Tuesday, January 6, 2009

Oh, now she's a skeptic

I'm with Yglesias on this nonsense from Dianne Feinstein regarding Leon Panetta's nomination to head the CIA,

Not to be mean about this, but I wish Sens Feinstein and Rockefeller had shown such concern about pushing back against the executive branch on intelligence matters back when, as members of the Intelligence Committee, both decided to back the invasion of Iraq rather than doing their jobs and calling attention to the problems with the intelligence the administration was presenting. Somehow other members of the SSIC like Dick Durbin and Carl Levin managed to figure out what was going on.

Feinstein's service on the Senate Intel Committee has been a disaster. I really don't care if she got her feelings hurt or if she has legitimate concerns about Panetta's fitness for office. Dianne Feinstein has proven herself to be incompetent in matters of intelligence. Fortunately though for Feinstein there's almost no accountability when it comes to Chairmanships. In a just world she wouldn't be the Chair of the Select Intelligence Committee.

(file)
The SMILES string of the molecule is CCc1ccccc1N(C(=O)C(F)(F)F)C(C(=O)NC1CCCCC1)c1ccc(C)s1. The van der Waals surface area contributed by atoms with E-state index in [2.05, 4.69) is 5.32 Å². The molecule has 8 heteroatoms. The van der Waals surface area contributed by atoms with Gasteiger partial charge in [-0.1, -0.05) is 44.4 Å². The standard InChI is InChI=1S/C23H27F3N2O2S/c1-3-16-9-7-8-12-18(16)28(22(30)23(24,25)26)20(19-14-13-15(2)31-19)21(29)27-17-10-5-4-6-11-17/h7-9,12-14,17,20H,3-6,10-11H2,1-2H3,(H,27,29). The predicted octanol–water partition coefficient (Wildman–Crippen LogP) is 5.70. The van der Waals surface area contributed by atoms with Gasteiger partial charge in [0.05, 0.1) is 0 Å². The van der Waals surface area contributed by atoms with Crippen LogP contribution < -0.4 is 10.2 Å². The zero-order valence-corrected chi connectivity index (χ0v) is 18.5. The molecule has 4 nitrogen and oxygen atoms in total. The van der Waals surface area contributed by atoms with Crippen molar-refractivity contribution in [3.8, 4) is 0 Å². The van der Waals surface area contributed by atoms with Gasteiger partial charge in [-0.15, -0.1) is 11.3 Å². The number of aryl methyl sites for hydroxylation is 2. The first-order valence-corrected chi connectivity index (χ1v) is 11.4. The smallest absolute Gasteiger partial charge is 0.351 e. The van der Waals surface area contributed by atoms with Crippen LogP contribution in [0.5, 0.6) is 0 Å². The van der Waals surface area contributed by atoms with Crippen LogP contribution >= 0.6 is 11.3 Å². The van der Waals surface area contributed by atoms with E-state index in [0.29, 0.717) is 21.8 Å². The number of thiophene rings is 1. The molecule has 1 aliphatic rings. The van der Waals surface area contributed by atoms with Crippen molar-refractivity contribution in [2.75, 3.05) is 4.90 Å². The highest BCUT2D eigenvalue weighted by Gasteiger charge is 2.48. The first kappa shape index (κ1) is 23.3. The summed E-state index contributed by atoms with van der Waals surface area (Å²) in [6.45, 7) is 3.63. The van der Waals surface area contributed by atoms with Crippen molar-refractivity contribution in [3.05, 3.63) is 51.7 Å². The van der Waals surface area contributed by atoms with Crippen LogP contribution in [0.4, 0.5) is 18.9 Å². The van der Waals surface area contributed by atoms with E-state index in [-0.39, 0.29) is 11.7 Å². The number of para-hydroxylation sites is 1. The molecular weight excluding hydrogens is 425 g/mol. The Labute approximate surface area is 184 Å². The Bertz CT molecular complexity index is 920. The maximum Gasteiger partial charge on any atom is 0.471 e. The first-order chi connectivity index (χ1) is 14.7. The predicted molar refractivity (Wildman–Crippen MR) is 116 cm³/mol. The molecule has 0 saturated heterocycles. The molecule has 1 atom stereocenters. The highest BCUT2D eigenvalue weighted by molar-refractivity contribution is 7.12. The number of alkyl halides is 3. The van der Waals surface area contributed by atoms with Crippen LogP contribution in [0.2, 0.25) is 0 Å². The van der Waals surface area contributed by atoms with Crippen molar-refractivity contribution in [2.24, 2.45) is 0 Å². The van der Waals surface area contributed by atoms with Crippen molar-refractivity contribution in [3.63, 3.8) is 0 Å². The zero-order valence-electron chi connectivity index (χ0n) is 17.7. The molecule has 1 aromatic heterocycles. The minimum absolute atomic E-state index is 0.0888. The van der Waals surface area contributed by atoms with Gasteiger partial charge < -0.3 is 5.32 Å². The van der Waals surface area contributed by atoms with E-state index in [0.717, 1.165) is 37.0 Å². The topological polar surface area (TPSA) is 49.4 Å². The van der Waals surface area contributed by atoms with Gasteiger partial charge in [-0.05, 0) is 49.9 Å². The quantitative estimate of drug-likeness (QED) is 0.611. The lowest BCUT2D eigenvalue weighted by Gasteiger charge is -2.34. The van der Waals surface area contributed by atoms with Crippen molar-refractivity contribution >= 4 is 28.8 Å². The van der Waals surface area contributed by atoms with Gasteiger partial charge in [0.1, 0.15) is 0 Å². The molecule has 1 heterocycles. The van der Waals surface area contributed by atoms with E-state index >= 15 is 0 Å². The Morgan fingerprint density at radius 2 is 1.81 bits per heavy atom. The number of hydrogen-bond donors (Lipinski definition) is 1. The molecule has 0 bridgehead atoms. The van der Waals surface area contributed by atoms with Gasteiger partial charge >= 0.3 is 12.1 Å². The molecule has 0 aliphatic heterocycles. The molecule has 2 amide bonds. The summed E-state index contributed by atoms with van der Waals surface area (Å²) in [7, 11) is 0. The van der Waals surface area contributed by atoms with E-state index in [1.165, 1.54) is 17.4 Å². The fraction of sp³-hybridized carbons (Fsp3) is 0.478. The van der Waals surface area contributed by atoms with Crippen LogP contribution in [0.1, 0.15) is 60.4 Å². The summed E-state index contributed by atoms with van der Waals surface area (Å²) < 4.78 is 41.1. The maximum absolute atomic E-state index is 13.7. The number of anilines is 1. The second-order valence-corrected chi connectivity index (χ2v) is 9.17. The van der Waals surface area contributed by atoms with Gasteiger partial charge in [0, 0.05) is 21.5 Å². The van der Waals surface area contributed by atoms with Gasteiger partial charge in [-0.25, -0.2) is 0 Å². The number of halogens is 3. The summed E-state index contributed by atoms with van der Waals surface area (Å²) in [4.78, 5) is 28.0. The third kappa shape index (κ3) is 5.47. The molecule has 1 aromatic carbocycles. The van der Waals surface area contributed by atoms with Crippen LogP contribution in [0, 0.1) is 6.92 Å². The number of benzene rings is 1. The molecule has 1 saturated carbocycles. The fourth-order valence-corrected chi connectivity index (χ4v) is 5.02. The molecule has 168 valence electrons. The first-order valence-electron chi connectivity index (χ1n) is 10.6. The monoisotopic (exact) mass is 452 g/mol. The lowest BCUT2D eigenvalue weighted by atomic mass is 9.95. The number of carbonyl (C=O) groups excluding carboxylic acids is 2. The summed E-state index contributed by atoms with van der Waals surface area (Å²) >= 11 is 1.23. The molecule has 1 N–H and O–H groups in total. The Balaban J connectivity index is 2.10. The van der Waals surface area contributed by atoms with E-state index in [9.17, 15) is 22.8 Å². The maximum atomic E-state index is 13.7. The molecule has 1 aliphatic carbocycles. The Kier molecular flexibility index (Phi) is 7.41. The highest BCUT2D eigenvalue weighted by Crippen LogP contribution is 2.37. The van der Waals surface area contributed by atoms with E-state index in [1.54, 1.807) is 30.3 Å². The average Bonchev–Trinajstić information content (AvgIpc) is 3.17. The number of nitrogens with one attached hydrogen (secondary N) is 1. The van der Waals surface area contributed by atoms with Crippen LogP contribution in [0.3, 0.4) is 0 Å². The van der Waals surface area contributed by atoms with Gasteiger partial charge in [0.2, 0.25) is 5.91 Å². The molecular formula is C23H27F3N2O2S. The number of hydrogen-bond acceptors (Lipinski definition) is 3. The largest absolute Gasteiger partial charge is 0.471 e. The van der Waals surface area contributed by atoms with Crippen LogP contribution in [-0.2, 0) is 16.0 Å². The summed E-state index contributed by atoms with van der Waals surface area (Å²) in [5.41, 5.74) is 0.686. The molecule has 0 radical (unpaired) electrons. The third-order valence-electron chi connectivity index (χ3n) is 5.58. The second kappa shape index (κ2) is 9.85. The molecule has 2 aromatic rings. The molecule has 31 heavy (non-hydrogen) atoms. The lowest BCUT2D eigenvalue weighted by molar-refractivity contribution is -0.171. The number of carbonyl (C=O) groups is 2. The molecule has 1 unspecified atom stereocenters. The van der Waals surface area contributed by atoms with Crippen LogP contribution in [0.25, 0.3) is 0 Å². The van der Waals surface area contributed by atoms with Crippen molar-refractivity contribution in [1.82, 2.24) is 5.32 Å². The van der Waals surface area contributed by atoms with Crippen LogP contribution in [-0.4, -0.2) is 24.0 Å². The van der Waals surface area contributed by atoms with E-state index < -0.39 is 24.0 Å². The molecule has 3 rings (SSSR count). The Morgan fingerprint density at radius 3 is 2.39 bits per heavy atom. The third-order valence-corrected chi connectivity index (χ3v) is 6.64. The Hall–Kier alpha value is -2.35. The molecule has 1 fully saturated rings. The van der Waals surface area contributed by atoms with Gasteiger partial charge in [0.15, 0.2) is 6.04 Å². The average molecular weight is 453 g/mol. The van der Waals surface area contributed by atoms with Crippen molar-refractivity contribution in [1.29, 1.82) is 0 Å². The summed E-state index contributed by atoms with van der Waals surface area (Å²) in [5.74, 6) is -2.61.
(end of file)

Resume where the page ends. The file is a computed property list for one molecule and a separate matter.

Kudos to Obama for reaching outside the horribly tainted world of the intelligence community to tap Panetta. As Rachel Maddow has stated, elections have consequences and if you have intelligence service to the Bush administration on your resume you shouldn't be getting a promotion. In fact you should probably be getting a subpoena, but that's another blog post I suppose.

1 comment:

Andrew Oh-Willeke said...

Notably, a very substantial proportion of intelligence operatives, up through the middle management types who are soaring up the ranks, are now very green, and hence may not be a wed to agency tradition. CIA hiring post-9-11 makes up a large majority of current CIA employees; moreover the current wave of employees is really the first since the agency's founding that has a post-war orientation that probably leaves a divide between them and the Cold War oriented old guard.

Panetta is, of course, hardly a young buck, but if he chooses to pit the old guard Cold Warriors against the terrorism oriented younger employees, he could overcome the prejudice that outsider civilian appointees have faced.

This is still a dangerous strategy. The "young" CIA developed a lawless institutional culture under Bush with the most boundary pushing operatives promoted most highly. Panneta will have to balance the need to put relatively "clean" agents in positions of power against the risk of creating problems by upsetting the existing hierarchy of the agency effectively demoting those who rose under Bush (in part also due to competence as well as attitude).